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2 Responses to Remembering Bonnie Zawacki, Part II

  1. Bonnie Klein says:

    I’d like to add a little more on “the dark side” from my own experience teaching high school seniors in IB Theory of Knowledge.
    For my students, TOK is required, not elected, so I have a truly captive audience. We don’t do lens-building directly, but I teach them to see “issues” with knowledge: while our senses reveal the world to us, our physical limitations can cause us to see or hear things incorrectly; while language allows us to communicate with one another, it also causes us to misunderstand a large portion of that communication. By learning to recognize knowledge issues, students’ eyes are opened to “what they routinely ignored,” and most of the time that means they now have options about their knowledge they didn’t know they had before.
    Some students react to the material (and to me) with sarcasm and disbelief—like a failed comic who should get off the stage (to tweak a borrowed simile). These students don’t know how to respond to the possibilities this new way of looking at knowledge affords, and it upsets them to think that “everything” can be questioned. I tell them that the ability to analyze knowledge is one of the marks of an educated person, but that doesn’t quell the upset. Short of personal counseling, which is not really an option, much like your “now what” answers, I am still trying to find something to do for/with them.
    In fact, not long ago the name of the course was Problems of Knowledge. As I understand it, it was changed when its effect seemed to be that students left thinking no knowledge, belief, or experience was really knowable; the doubt was devastating to some. Was nothing to be trusted for what it appeared to be? Since then, the focus has been to show the value of the ways we learn things, not just their flaws.
    At the end of his Allegory of the Cave, Plato writes, “And they would say that his visit to the upper world had ruined his sight, and that the ascent was not worth even attempting. And if anyone tried to release them and lead them up, they would kill him if they could lay hands on him.” When we study this, I ask my students this question: Faced with such revolutionary new knowledge, is there any way to avoid feeling the anger and vitriol? Perhaps it’s a necessary part of turning one understanding into another.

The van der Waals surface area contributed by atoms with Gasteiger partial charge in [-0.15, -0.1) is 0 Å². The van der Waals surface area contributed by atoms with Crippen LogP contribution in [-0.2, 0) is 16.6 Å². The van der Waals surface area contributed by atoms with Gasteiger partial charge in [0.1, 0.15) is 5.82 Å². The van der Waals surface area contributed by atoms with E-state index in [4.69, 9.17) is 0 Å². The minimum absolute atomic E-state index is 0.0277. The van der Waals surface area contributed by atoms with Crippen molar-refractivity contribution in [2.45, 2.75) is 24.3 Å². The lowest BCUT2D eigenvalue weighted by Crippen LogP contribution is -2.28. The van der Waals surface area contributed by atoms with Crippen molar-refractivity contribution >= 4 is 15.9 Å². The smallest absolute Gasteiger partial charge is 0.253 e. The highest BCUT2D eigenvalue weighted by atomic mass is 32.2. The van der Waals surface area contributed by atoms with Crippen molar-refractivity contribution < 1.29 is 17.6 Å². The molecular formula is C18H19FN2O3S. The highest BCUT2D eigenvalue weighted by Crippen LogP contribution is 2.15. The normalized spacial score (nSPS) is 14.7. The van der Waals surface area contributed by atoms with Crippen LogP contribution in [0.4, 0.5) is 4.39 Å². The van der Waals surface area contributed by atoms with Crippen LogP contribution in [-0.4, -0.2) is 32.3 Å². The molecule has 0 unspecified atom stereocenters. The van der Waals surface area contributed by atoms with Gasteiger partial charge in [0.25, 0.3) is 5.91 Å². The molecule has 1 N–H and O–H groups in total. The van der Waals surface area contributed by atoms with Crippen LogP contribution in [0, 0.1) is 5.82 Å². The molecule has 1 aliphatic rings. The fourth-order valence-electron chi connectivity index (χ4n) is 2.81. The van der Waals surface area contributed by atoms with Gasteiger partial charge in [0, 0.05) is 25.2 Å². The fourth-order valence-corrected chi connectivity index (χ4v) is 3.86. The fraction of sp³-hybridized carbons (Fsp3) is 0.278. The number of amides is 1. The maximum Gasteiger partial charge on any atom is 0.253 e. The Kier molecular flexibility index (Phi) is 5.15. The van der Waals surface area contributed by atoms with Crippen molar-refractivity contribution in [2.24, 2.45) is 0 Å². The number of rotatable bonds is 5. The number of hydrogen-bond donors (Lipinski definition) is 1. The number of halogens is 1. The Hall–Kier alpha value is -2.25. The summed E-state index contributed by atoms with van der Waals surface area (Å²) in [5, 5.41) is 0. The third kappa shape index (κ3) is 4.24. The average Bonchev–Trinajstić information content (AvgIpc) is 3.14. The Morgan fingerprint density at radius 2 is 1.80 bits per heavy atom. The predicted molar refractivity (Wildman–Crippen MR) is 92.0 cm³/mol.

(As the leader-upper, though, I’d also like to know how not to be killed!)

    • hessd says:

      I may be the one person in the world who is most completely attuned to your dilemma, Bonnie. Even students who are dissatisfied with “the way things are” are sometimes not willing to see that things really “are not” that way, but are made to be that way. There is a loss of the certainty of how things are and that certainty is valued even if it shows that things are bad.

      But they you and I do something much worse. We imply that “things” could be otherwise, or at least that “the character of the students’ participation” in things could be otherwise. Now to the loss of the familiar, we add the responsibility for new thinking and new feeling and new action.

      A few seize on it and are grateful. Some find it unpersuasive. Most find it a pain in the ass and leave the questions behind them when they leave the classroom. Those are pretty good odds, I think.